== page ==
On December 29th I published a post that mentioned a jubilant text sent from a friend’s gardener, who had gone home to Kakamega near Eldoret in Western Kenya, to cast his vote. ‘Hi Sir, I have just employ a new president and the only problem I have is that I haven’t found the bus to Nairobi. So I’ll see you on Monday morning!’
He returned a couple of days ago and reported to work looking utterly defeated. When asked by my friend how things were at home, he choked up with emotion over the terrible things he had seen, but said that he could not begin to describe it to her. Even now he will not, or cannot discuss the subject and is attempting to carry out his work as normal; whilst back home his community has been torn to pieces over only a few days.
There is a threatening cloud over Nairobi now, which seems to symbolise the unresolved political situation. We are almost convinced that it will drift on overhead and leave us in peace, but also fear that there is a possibility of a full blown storm breaking which could engulf us all once again. Thank goodness for the arrival of International mediators and for the fact that so many eyes are trained on this situation, thus applying pressure to the political leaders make sure of a satisfactory and ‘fair’ eventual outcome. If there is a re run of the election, I'm not sure that so many Kenyans will have the heart to turn out and vote again.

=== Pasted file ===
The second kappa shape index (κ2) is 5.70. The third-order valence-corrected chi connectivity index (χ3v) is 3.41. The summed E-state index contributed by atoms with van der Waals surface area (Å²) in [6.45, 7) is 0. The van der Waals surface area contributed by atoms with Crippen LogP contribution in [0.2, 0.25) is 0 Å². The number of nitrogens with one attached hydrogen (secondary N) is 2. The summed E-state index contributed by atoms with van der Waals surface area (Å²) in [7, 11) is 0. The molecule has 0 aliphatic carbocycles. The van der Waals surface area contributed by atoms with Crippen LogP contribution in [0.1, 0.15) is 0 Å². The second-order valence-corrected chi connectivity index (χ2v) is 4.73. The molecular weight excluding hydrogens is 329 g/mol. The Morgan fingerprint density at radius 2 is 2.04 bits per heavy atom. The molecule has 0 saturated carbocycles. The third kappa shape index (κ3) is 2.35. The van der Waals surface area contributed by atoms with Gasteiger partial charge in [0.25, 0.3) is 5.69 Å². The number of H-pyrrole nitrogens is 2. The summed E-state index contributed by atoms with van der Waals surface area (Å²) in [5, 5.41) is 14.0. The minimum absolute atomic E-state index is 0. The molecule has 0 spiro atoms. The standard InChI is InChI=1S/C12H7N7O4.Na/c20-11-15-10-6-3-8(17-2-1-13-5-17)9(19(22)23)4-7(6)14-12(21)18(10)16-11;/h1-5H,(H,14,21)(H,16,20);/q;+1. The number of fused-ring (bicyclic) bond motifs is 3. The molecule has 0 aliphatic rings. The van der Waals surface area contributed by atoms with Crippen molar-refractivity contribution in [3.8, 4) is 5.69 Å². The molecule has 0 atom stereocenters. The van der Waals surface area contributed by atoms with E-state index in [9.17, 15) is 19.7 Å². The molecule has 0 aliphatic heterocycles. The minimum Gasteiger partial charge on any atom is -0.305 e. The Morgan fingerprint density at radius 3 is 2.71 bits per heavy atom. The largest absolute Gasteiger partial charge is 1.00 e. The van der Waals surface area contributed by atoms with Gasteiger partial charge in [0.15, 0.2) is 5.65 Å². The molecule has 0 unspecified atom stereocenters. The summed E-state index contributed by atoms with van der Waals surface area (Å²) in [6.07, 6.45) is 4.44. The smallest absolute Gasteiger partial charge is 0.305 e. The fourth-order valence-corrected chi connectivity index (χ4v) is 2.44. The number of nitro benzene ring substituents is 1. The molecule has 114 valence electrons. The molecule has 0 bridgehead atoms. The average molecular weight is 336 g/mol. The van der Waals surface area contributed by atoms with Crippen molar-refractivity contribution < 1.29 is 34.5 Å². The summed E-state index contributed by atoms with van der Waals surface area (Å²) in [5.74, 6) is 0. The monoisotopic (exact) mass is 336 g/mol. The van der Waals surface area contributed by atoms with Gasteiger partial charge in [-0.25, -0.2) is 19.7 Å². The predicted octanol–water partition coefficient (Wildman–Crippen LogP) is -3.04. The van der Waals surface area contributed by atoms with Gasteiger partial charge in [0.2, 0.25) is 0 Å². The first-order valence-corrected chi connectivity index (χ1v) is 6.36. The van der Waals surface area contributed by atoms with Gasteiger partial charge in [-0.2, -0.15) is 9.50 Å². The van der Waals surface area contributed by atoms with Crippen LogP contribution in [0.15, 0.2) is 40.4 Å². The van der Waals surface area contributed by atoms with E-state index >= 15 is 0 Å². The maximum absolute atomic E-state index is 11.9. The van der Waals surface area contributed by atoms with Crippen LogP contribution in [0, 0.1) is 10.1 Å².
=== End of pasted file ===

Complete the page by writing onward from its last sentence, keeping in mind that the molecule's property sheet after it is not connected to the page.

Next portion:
Meanwhile, Kenya is on the verge of a humanitarian disaster and the Red Cross are working flat out to ferry supplies to displaced people who fled the post election fighting. Some wives in our area have organised a collection of children’s food, clothes, books, pens to take down to Kibera slum this week.